Goat Milk Ricotta

Mmmm, ricotta cheese…

Fresh ricotta

When I think of this cheese I’m inspired to make really authentic Italian dishes that require a person to loosen the belt a notch.  In my house, whey ricotta has been made as an afterthought from whey that is a result of making caerphilly or cheddar. So for this month’s Cheesepalooza Challenge I decided to use citric acid mainly because I have never made that type of ricotta before.

I must admit I made two types of cheese this day – Gouda and ricotta.  What else to do with 5 gallons of milk?  I pasteurize all of my goat milk because I find that it has more predictable Ph and also it allows me to collect milk for 2 to 3 days to make larger batches of cheese.

I began with one gallon of whole milk.  After adding citric acid I then slowly heated the milk to 186 degrees.  At this point I saw the curd developing as I occasionally stirred my milk.   I then removed the milk from the heat and let it set for 10 minutes, and drained it through a reusable sterile cheese cloth.   After adding a pinch of salt, like magic, ricotta cheese!

Whole milk ricotta

The beautiful and full finished product

 

 

 

 

 

 

 

 

 

The curd was so beautiful and full.  When I tasted the curd it was sweet, salty and with a slight chewy texture.  There is almost no smell, unlike the whey ricotta that has a vinegar taste and a very small curd.   What I really like is that there is a large amount of ricotta from whole milk ricotta, so I easily made an entire meal of cannelloni stuffed shells.  In the past with whey ricotta I’ve actually froze for later use – I know, a swear word in the world of cheese making but it does work (though not nearly as tasty as when made fresh).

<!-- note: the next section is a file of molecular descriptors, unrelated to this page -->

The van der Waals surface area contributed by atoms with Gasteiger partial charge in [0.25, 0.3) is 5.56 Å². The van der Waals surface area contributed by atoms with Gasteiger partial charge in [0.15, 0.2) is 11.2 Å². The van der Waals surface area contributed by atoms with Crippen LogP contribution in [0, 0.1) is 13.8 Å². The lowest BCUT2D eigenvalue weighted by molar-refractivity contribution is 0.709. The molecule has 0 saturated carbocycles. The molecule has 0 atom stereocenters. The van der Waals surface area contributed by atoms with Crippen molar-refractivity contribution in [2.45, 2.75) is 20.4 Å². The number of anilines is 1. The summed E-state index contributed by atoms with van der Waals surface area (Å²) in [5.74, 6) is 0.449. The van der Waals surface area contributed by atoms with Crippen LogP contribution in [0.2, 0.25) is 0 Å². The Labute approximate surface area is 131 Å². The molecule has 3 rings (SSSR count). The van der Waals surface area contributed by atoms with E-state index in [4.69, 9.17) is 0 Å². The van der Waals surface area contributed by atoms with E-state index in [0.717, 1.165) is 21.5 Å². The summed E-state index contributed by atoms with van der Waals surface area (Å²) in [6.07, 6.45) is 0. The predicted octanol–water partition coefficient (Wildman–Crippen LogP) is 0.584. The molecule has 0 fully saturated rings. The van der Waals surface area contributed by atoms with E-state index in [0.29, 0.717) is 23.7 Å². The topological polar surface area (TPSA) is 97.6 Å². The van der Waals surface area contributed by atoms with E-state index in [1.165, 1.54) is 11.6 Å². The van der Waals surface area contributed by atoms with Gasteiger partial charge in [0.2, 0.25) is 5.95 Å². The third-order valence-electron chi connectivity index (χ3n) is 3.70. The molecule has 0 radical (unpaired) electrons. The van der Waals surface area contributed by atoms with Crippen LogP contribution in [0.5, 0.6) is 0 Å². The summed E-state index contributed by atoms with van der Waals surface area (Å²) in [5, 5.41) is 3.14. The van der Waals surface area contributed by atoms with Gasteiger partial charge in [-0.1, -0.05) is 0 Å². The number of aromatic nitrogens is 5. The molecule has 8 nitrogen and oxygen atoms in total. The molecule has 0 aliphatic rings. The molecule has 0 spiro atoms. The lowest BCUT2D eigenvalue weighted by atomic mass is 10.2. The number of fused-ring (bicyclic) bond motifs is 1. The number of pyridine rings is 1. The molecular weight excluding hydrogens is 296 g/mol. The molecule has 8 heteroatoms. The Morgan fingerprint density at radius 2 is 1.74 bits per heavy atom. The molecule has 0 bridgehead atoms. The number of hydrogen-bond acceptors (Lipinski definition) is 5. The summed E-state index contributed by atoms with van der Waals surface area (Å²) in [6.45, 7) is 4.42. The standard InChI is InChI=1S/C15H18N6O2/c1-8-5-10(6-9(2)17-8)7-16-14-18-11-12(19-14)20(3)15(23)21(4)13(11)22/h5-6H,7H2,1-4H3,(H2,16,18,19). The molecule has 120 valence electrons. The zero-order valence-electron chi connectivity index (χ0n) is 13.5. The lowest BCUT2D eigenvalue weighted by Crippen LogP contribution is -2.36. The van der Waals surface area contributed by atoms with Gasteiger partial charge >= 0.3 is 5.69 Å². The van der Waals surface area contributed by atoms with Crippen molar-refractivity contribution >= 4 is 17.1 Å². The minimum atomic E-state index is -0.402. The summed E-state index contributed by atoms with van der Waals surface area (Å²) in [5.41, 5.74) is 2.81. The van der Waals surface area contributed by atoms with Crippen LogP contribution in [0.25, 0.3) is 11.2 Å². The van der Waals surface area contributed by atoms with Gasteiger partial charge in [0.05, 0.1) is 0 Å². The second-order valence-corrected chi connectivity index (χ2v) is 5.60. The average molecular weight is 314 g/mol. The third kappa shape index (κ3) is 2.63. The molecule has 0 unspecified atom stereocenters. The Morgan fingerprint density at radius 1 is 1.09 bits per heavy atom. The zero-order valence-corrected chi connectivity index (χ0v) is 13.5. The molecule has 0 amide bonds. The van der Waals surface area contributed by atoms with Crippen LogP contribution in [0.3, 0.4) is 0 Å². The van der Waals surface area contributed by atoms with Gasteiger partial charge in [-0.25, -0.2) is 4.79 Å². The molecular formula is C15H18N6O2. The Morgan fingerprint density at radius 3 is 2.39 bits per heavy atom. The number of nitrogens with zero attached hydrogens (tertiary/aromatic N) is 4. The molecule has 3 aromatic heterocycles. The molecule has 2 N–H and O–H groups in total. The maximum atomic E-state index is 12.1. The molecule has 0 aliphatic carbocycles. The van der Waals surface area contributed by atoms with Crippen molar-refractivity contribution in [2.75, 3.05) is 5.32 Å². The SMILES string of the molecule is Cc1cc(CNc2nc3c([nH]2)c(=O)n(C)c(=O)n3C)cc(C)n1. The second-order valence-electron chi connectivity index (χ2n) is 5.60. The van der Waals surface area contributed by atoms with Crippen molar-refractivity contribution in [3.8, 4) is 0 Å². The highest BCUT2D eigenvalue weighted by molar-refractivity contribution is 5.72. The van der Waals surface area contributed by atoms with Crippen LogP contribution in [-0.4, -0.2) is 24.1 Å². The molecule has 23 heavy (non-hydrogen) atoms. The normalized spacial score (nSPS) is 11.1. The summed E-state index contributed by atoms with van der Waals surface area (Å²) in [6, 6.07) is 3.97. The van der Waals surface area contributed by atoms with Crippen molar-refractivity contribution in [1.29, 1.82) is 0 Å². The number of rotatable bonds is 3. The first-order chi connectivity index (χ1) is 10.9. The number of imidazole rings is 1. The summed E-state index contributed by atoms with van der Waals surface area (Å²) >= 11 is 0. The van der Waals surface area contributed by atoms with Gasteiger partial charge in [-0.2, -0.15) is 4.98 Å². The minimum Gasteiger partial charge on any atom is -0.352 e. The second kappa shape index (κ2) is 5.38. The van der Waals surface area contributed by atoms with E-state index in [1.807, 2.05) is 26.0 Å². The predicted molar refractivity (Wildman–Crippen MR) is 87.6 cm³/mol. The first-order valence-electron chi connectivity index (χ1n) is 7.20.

Stuffed spinach cannelloni shells

Ricotta is a great cheese regardless of whether you’re an experience cheese maker or just dabbling in the art.

Comments

  1. What great information and happy to hear that this was such an easy success for you, Ntala! You are so fortunate to have the milk you have on a regular basis. I know it is a lot of hard work, but you sound like such a proficiant cheese maker! I cannot wait to come out and watch you work your magic! You say you “made Gouda and ricotta” like I might say I had to run to the store… and this is a very big deal for me… I hope you write a post about how you got into cheesemaking – like you did with milking your goat.
    🙂
    Valerie

  2. I’m loving all of these cheese posts and it’s nice to read one that’s a bit different, what a great idea to use goats milk! I would love to have a goat in the garden to milk, but alas life in the ‘burbs does not permit it!

  3. Now I’m wondering how different cows milk and goats milk ricotta would taste..

    Your cheese looks delicious!

  4. I love how casually you say that you made a ricotta and a gouda in the same day! Oh, I hope to get to a day like that at some point. Right now, I need to work through the steps and learn and fail and try try again… so glad to have such experienced cheesemakers on this journey as well!

  5. Wonderful post!
    I like your comparison between a traditional whey ricotta and the whole milk ricotta.
    And I’m with you on the Italian foods 😉

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